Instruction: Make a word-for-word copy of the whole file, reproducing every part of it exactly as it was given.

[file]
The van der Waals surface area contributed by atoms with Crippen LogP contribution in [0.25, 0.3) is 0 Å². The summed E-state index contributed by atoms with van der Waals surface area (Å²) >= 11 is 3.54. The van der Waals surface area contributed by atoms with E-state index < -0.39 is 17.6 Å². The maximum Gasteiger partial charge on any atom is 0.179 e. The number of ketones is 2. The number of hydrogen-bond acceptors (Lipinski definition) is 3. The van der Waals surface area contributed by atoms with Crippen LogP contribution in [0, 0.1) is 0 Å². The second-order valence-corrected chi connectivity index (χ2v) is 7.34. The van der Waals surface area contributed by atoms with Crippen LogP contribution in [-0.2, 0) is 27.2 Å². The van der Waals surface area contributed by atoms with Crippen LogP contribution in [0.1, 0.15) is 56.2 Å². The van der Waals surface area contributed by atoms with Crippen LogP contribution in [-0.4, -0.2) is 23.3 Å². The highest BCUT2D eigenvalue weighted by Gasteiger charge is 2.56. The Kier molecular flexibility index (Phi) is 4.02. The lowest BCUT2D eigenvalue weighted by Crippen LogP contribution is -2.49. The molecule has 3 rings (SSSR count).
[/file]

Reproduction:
The van der Waals surface area contributed by atoms with Crippen LogP contribution in [0.25, 0.3) is 0 Å². The summed E-state index contributed by atoms with van der Waals surface area (Å²) >= 11 is 3.54. The van der Waals surface area contributed by atoms with E-state index < -0.39 is 17.6 Å². The maximum Gasteiger partial charge on any atom is 0.179 e. The number of ketones is 2. The number of hydrogen-bond acceptors (Lipinski definition) is 3. The van der Waals surface area contributed by atoms with Crippen LogP contribution in [0, 0.1) is 0 Å². The second-order valence-corrected chi connectivity index (χ2v) is 7.34. The van der Waals surface area contributed by atoms with Crippen LogP contribution in [-0.2, 0) is 27.2 Å². The van der Waals surface area contributed by atoms with Crippen LogP contribution in [0.1, 0.15) is 56.2 Å². The van der Waals surface area contributed by atoms with Crippen LogP contribution in [-0.4, -0.2) is 23.3 Å². The highest BCUT2D eigenvalue weighted by Gasteiger charge is 2.56. The Kier molecular flexibility index (Phi) is 4.02. The lowest BCUT2D eigenvalue weighted by Crippen LogP contribution is -2.49. The molecule has 3 rings (SSSR count).